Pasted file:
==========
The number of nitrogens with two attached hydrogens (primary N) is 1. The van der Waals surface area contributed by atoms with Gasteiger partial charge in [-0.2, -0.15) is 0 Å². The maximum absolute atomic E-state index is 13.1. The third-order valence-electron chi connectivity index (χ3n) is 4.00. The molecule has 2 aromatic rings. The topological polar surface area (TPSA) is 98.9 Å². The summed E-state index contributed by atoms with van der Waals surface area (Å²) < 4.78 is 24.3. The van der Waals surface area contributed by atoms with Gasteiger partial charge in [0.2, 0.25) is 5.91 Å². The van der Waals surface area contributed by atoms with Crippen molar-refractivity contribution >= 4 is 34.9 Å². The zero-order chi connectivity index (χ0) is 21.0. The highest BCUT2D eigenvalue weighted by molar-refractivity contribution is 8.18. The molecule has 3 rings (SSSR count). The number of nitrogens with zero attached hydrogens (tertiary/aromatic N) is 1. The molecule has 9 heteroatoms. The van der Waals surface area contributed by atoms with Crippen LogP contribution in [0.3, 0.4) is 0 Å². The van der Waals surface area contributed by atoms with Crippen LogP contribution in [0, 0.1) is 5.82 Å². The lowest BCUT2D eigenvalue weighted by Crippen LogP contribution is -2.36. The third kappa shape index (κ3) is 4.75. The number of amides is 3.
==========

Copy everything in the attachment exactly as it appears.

The number of nitrogens with two attached hydrogens (primary N) is 1. The van der Waals surface area contributed by atoms with Gasteiger partial charge in [-0.2, -0.15) is 0 Å². The maximum absolute atomic E-state index is 13.1. The third-order valence-electron chi connectivity index (χ3n) is 4.00. The molecule has 2 aromatic rings. The topological polar surface area (TPSA) is 98.9 Å². The summed E-state index contributed by atoms with van der Waals surface area (Å²) < 4.78 is 24.3. The van der Waals surface area contributed by atoms with Gasteiger partial charge in [0.2, 0.25) is 5.91 Å². The van der Waals surface area contributed by atoms with Crippen molar-refractivity contribution >= 4 is 34.9 Å². The zero-order chi connectivity index (χ0) is 21.0. The highest BCUT2D eigenvalue weighted by molar-refractivity contribution is 8.18. The molecule has 3 rings (SSSR count). The number of nitrogens with zero attached hydrogens (tertiary/aromatic N) is 1. The molecule has 9 heteroatoms. The van der Waals surface area contributed by atoms with Crippen LogP contribution in [0.3, 0.4) is 0 Å². The van der Waals surface area contributed by atoms with Crippen LogP contribution in [0, 0.1) is 5.82 Å². The lowest BCUT2D eigenvalue weighted by Crippen LogP contribution is -2.36. The third kappa shape index (κ3) is 4.75. The number of amides is 3.